Could You Afford Home Health Care? Maybe Not

THURSDAY, June 6, 2019 (HealthDay News) — The seniors most likely to need paid home care to maintain independent living are the least likely to be able to afford it long-term, a new study reports.

Only two out of five older adults with significant disabilities have the assets on hand to pay for at least a couple of years of extensive in-home care, researchers found.

Without some help, those elderly are much more likely to wind up in a nursing home, said lead researcher Richard Johnson. He is a senior fellow with the Urban Institute’s Income and Benefits Policy Center, in Washington, D.C.

“We have this perception that the risk of becoming frail is evenly distributed across the population, but it’s really not,” Johnson said. “It is more concentrated among people with less education, lower lifetime earnings and less wealth.”

Aging folks increasingly want to stay out of nursing homes as their health declines, maintaining their independence by living in their own houses, Johnson said.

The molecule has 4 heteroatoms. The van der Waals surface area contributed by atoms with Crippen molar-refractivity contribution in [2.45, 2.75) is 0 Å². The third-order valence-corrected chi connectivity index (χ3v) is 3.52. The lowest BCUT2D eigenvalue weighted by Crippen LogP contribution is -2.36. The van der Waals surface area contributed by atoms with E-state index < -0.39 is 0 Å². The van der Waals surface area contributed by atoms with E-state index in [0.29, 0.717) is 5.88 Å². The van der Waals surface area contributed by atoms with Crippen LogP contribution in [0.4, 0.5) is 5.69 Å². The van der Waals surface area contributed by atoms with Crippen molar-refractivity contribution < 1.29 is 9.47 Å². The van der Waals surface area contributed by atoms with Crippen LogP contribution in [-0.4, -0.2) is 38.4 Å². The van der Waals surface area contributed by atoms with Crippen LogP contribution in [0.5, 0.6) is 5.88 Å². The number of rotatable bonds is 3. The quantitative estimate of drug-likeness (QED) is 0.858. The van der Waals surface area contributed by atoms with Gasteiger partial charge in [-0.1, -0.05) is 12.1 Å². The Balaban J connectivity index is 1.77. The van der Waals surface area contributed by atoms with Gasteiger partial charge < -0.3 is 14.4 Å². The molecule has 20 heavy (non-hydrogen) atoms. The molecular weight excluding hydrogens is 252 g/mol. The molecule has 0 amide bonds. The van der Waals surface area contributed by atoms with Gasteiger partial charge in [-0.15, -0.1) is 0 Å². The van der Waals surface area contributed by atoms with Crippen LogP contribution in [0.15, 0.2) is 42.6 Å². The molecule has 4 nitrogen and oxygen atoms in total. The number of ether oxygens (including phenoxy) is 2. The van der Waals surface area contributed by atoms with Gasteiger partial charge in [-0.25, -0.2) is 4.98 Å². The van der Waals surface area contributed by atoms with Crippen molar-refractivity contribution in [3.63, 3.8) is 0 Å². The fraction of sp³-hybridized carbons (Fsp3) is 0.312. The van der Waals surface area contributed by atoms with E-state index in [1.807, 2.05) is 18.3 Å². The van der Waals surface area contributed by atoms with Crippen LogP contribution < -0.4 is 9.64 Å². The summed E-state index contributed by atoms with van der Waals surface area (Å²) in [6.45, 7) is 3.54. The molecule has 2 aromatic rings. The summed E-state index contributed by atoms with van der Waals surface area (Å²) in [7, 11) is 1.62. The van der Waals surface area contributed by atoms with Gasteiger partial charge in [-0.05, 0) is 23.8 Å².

But there hasn’t been a large increase in the number who are shelling out for paid home care, national statistics show.

To see why that might be, Johnson and his colleagues turned to data gathered by the University of Michigan’s Institute for Social Research.

The researchers broke paid home care down into three scenarios: limited care of 25 hours each month costing $475; moderate care of 90 hours a month costing $1,170; and extensive care of 250 hours per month costing $4,750 per month.

Initial results looked promising.

The investigators found that 74% of all seniors aged 65 and older could afford at least two years of moderate home care if they cashed in all their assets, and 58% could afford two years of extensive home care.

Then the researchers turned their attention to people most likely to need home care — those suffering from severe dementia or who require help with two or more activities of daily living. These activities can include eating, bathing, dressing, using the toilet, getting out of a chair or walking across a room, Johnson said.

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